Dublin need to be at their best to deal with Kilkenny, insists Anthony Cunningham

John Knox

Reporter:

John Knox

Email:

@kilkennypeoplesport

Dublin need to be at their best to deal with Kilkenny, insists Anthony Cunningham

Dublin is an equal opportunities county for Gaelic games.
People looking in from the outside might assume their majestic three in-a-row All-Ireland winning footballers are a privileged group who get special treatment, but the hurlers receive the exact same care and attention in terms of preparing for matches.
The situation in the background for doing strength and conditioning work; the nutritionist, the medical team, training facilities and so on are all on a par for the hurlers and footballers.
That was one of the things that attracted former Galway manager, Anthony Cunningham, into the Dublin camp at the beginning of the year when invited by new boss, Pat Gilroy.
football boss
Gilroy is a former All-Ireland winning manager with the Dublin footballers (2011), and when he moved into the hurling fold he brought former football selectors, Paddy O’Donoghue and Mickey Whelan with him.
Cunningham, who managed the Galway hurlers from 2012 to 2015 during which they won a Leinster championship and contested two All-Irelands, jumped at the opportunity when invited to be part of the Dublin backroom team.
“It was a new challenge,” smiled Cunningham when we spoke at the launch of the Leinster championship. “When you love hurling you like to be involved. Being involved with Dublin is a different angle for me.
“For a hurling person it is great to go in and work with players and see them develop,” he added. “Hopefully we can add something to their game. They want to win as much as anyone. What better than to be playing Kilkenny at home on the first day of the championship?”
When wondering what it was like operating in the shadow of the successful footballers, Cunningham revealed the Dublin hurlers wanted for nothing. The County Board was ever helpful and was very fair to all involved in hurling.
“The structures that Pat (Gilroy) has brought in, the backroom team and the organisation, is exactly the same as the footballers,” Anthony revealed.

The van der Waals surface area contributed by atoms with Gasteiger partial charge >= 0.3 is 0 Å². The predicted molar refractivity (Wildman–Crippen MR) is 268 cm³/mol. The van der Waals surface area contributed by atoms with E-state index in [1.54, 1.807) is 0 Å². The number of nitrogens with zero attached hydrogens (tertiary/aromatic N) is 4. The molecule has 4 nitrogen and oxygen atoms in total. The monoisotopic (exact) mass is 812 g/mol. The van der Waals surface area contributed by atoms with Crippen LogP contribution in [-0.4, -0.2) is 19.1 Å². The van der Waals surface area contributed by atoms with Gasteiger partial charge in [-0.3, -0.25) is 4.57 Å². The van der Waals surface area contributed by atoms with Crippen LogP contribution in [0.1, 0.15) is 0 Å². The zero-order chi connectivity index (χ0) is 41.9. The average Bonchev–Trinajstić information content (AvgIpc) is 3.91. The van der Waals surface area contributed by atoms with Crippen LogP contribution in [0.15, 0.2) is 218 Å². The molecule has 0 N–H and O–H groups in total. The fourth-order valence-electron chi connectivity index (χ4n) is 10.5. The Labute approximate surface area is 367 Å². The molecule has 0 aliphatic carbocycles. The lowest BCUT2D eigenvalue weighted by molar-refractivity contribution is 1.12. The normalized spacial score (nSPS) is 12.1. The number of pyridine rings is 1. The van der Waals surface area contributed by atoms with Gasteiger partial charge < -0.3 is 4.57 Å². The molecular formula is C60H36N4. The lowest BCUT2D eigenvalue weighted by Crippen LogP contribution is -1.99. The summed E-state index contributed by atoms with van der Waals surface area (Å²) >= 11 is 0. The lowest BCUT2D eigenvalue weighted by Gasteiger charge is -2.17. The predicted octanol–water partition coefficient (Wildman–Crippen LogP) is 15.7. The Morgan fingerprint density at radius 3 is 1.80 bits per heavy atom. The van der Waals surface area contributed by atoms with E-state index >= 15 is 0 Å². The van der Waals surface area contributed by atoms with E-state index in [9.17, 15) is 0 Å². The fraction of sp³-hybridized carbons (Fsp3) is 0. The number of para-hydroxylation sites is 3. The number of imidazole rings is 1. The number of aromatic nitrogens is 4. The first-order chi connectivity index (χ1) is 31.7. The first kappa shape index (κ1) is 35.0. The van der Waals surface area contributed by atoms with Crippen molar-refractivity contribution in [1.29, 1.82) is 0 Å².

“There is never that feeling that the hurlers are less important. It is just that Dublin are very, very talented at football presently.”
He said Dublin were conscious of the huge challenge of the Round Robin series in the Leinster championship. They open against Kilkenny, and the following week they face Wexford away.
“We are hoping to make it in one year,” he said of the general view in the camp. “Realistically we are hoping for big performances.”
The Dubs didn’t set the scene alight in Division IB of the National League. In the early games they experimented, tried a huge amount of new players. That continued until they got more established players back.
The League high for them was a stirring first half performance against Tipperary in the knockout stages, and the day they played well against Galway in Parnell Park too.
The benchmark
“Those performances have be the benchmark to build on,” he insisted. “There is light there. There is definitely potential there.”
He felt a lot of the younger players coming through the ranks were very, very skilful. In terms of touch and skill level they would be closer to a Kilkenny or Galway player than maybe previous Dublin players were, he reckoned.
Building the best of the bright new talent in with established players like Conal Keaney, Danny Sutcliffe, Chris Crummey and others to find a winning blend was the big challenge.
“There are good prospects there,” he insisted.
And he reckoned the back-to-back All-Ireland club championship victories by Cuala had the potential to push on hurling immensely in Dublin. Every club in Dublin would have to raise their game to try and beat Cuala, and that could only be good for hurling in general in the county.
“You take something like that for granted in counties like Kilkenny and Galway, but the challenge is to create that kind depth in Dublin so you have a continuous flow of players coming through,” he offered. “Every hurling person in the country wants Dublin to be up there competing.
“That is the challenge for the lads and myself. It is great to be involved. It is a hobby, a privilege to be asked and to be involved.”
challenge on 13th
And so then, what about the visit of Kilkenny, the League champions, to Parnell Park on Sunday?
“The 13th, unlucky for some, but who,” he smiled when he posed the question. “Kilkenny have been brilliant in the League, so, so hungry again.
“They are building a team, a massive team around Padraig Walsh at full-back and Cillian Buckley at centre-back, Walter Walsh at full-forward and T.J. (Reid), who is back to his wonderful best.
“Kilkenny have the talent. A lot of people were saying Kilkenny were gone, but hurling is so strong in Kilkenny. Under-age is strong; colleges is strong; club hurling is so strong.
“Kilkenny have a really exciting team coming. The whole championship is a bit of an unknown adventure to some extent for everyone.
“There will be packed houses. Hurling will be the winner. The atmosphere will be electric, and Dublin will be really having a go.”